Maybe you could give Gavin a little reach around as you genuflect and kiss his behind

  • http://thingsbreak.wordpress.com/ thingsbreak

    @TimG
    There is no “˜correct’ way to choose a starting point for a trend

    The correct way to choose start and end points of evaluating trends is to try to minimize the effect those choice make on the outcome and ensure that the choices one must inevitably make have a logical and/or physical justificaiton.

    Lomborg simply picks whichever interval gets him the smallest trend and does so by changing the interval. There is no logical, statistical, or physical justification for using four years in one instance and two in the next, and if doing so not only significantly changes the size but the sign of the trend, you know without question that the “results” are the result of the choices you’ve made and are of little value.

    Lomborg is a statistics professor. He knows this.

    If it is was true why didn’t he use the 49 year trend to start with.

    Rahmstorf was comparing the model projections to the obs. The projections started in 1990. The sat obs in 1993. Neither of those two dates are Rahmstorf’s choosing. Lomborg’s complaint is with reality, not Rahmstof.

    But you’re missing the point entirely. Even if in some alternate universe Rahmstorf was guilty of unequivocal out and scientific fraud- just making numbers up wholesale and passing them off as actual data- that doesn’t excuse Lomborg’s deliberate cherry-picking to get the lowest possible trend.

    Anyways. These arguments are endless and don’t change my point: you convince no one by insisting that your opinions are “facts” and that people with different opinions are “dishonest”.

    It is not my opinion that Lomborg changes the intervals to get the lowest possible trends, and that when using his own intervals from previous claims they completely contradict his current ones, and that there is no physical, statistical, or logical justification for doing so. He is cherry picking. Full stop.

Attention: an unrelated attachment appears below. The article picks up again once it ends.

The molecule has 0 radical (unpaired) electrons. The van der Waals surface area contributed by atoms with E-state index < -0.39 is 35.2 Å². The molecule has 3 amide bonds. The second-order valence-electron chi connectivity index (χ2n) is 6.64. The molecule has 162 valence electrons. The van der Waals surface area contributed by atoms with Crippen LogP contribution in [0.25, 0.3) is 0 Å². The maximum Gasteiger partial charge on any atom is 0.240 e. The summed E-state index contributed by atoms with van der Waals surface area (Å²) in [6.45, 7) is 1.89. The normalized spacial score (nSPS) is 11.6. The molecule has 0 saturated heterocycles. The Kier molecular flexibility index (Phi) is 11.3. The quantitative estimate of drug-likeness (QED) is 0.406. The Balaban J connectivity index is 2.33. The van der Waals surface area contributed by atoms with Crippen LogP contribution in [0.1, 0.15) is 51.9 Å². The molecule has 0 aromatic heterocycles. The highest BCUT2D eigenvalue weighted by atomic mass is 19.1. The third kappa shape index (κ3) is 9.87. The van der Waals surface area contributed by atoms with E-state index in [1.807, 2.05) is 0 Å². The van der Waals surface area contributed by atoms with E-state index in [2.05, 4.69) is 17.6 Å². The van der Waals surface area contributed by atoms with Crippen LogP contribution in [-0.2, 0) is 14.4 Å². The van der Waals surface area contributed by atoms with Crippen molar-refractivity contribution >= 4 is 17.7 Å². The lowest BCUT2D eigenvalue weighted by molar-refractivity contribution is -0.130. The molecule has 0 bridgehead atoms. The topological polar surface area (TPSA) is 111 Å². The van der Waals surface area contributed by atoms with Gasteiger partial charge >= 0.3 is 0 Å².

You can try to excuse it away as much as you like- I couldn’t care less. I do care whether or not someone like Keith, who is trusted to report on climate issues at a fairly high level, will do so.

  • Keith Kloor

    Dan,

    Cute. But how do you interpret it as such? Should I breathe fire back in my response (How dare thee jump to such conclusions!). In case you didn’t catch what I actually said, Gavin’s comment here kinda reinforced it.

    But you know what: I appreciate that he and Jonathan Gilligan and Judith Curry, among other scholars and scientists take the time to comment at my modest site. The least I could do is treat them respectfully.

  • harrywr2

    TimG Says:
    November 19th, 2010 at 11:32 am
    “That is not what said. He said that the “developed world”  expropriated the atmosphere. He did not say “fossil fuel companies”.”
    Sorry, in my book just another guilt peddler.
    The 3rd great immigration to the US was the Europeans. We brought illness and destroyed their idyllic lifestyle and must be made to pay.

    The fundamental problem with conflicts based on historical guilt is that there is no way to end them.
    I.E. If my father killed your father then I must kill you, which means your son has to kill my son. The conflict can never end.
    I wish anyone who believes the world can be made a better place using the logic of the ‘sins of the father must be paid by the son’ the best of luck. From my observation it leads to an endless cycle of death and destruction.


     

  • http://organizingentropy.typepad.com/blog/ Andy

    Thingsbreak,

    “denialism is really defined by the way in which people engage in misrepresentation and selective reading of facts to justify a position than it is what they themselves profess to believe.”